The other 50% are blissfully ignorant.
As it says in the article “America is one of the few countries” allowing mass opinion in selection of candidates. It sounds like a great idea in theory but, from the outside the result seems to be an endless election that sucks up money and guarantees that any successful candidate will be beholden to large donors and also will have endured a shitstorm of attack ads from which the stink and innuendo will hang around the rest of their career.
The election funding attack endless loop can’t be good for discourse.
Breaking the duopoly seems like an even more important issue to me. Then bancampaign funding and have public funds available for the candidates (much less of course). The circus seems counter-productive. Politics is toxic already.
(removed a line as it was from a position of ignorance of US political system and therefore added nothing)
It is rigged towards a centrist field. Two party systems have to fight over a centre ground which pushes out any alternative and challenging ideas.
It is meant to create stability and keep people like Trump out but in times of stress any system can break.
What happens in the general will show how successful divisive fear mongering can be in America.
But dont forget Obama was a vote for big change , its a shame he was not head strong enough and was castrated in the mid terms.
Once again, headline is creative.
A Reuters/Ipsos poll found that more than 50% of U.S. voters believe the system that American political parties use to select their candidates for President is “rigged.”
Those are called presidential primaries, not elections. And of course they’re rigged, or at least biased. The parties want some control so some manic real estate mogul doesn’t slip in there. This is a case of Trump telling the truth.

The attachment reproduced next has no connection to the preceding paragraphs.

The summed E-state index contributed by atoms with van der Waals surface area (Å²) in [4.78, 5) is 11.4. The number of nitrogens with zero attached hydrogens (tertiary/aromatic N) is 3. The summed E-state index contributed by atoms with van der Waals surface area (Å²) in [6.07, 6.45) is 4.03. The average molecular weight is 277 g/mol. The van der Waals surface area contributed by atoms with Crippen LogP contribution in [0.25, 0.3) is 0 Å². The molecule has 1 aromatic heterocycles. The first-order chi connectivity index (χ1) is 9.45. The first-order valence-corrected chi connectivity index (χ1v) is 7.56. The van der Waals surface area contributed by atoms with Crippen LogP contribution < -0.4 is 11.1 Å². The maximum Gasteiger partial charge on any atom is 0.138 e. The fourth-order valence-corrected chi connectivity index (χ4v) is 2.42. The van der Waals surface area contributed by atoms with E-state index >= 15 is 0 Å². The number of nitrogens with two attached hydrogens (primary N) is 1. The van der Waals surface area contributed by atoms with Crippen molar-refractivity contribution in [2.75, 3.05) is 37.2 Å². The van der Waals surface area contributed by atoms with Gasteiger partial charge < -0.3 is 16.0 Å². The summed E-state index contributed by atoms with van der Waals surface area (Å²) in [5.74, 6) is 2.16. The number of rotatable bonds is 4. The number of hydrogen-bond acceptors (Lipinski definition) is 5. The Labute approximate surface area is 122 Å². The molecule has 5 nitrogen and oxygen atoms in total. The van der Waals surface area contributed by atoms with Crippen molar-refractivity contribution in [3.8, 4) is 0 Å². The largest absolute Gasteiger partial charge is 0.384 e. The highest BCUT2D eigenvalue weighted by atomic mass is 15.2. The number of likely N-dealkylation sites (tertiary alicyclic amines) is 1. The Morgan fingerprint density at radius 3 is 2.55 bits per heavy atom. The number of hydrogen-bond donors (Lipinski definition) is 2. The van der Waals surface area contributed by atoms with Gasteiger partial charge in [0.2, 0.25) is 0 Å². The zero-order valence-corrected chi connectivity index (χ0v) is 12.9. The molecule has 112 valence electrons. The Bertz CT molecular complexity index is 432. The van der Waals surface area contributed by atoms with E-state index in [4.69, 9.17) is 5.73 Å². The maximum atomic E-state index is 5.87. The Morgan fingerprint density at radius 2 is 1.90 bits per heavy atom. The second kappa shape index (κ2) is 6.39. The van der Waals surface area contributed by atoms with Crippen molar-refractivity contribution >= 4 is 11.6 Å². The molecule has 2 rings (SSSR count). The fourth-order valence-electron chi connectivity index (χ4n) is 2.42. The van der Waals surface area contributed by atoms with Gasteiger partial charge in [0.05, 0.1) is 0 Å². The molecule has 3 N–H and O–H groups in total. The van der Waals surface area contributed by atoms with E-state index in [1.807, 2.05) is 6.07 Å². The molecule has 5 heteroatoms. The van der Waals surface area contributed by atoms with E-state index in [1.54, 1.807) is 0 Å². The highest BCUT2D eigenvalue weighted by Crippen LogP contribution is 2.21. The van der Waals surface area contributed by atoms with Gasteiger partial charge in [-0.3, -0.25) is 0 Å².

Y’all motherfuckers need proportional representation.
That’s what it looks like to me at least. They basically have an almost two year election campaign, it’s ridiculous. Most of the time of the people who are supposed to be governing is taken up by one campaign or another and they’re always scrambling for funds and votes.
No system is perfect, but the one I’m familiar with is one with multiple political parties, a ban on political ads, and a ban on campaigning before about two or three months before an election. Also, we vote for parties, not people. The parties choose their own lists of candidates for each area and we vote for their lists, mainly focusing on their candidate for prime minister even if they’re not usually on my local list. The rest of the people on the list get to be MPs if their party gets enough votes. Usually I only have a vague idea who the individuals on the list I’m voting for are as I’m voting for their party’s programme, not them individually. Then we do basically the same but on a local level for local elections at the halfway point between parliamentary elections.
Also, we have just two political parties to share between 330 million people. That’s just stupid. How can anyone claim to be represented by this political system?
Maybe Americans do need a proportional representation. They do not, however, need to be called ‘motherfuckers’.
Not sure if I’m reading this correctly. There are congressional, senate, governor, and a few other offices all have primaries to vote on candidates for the general elections.
Supreme Court Justice is the biggest exception to being voted on by the public. Even they get voted on, but by the Senate.
Out of America having a failing electoral system and people calling one another curse words on the internet, you have chosen the more difficult problem to solve.
How about “kneebiters”?
Giving @xeni the benefit of the doubt, an election is both an event and a process. The primaries set the ballot; if the primaries are rigged, the ballot is rigged; if the ballot is rigged, the election is rigged.
In fact the process is rigged even before the primaries, because to be eligible, candidates must bring millions of dollars to the table. The biggest donors select the pool of candidates; the primaries just choose from the pool. (See Lesterland.)
You’re reading it right, I’m just wrong!
I suppose senate primaries (now that I write it I can see it as something I’ve read!) don’t get much international coverage.
Back in the dark ages, when there were no primaries at all and the party stalwarts got together to pick the candidates with zero voter input, I don’t think we ever got a matchup nearly as bad as Donald Trump versus Hillary Clinton.
You can make that connection but when you’re reporting on an actual pole result report on the actual pole not what you think is the obvious conclusion from the pole. People’s opinions don’t always (or even usually) follow cleanly from one position to another.
Some are called caucuses.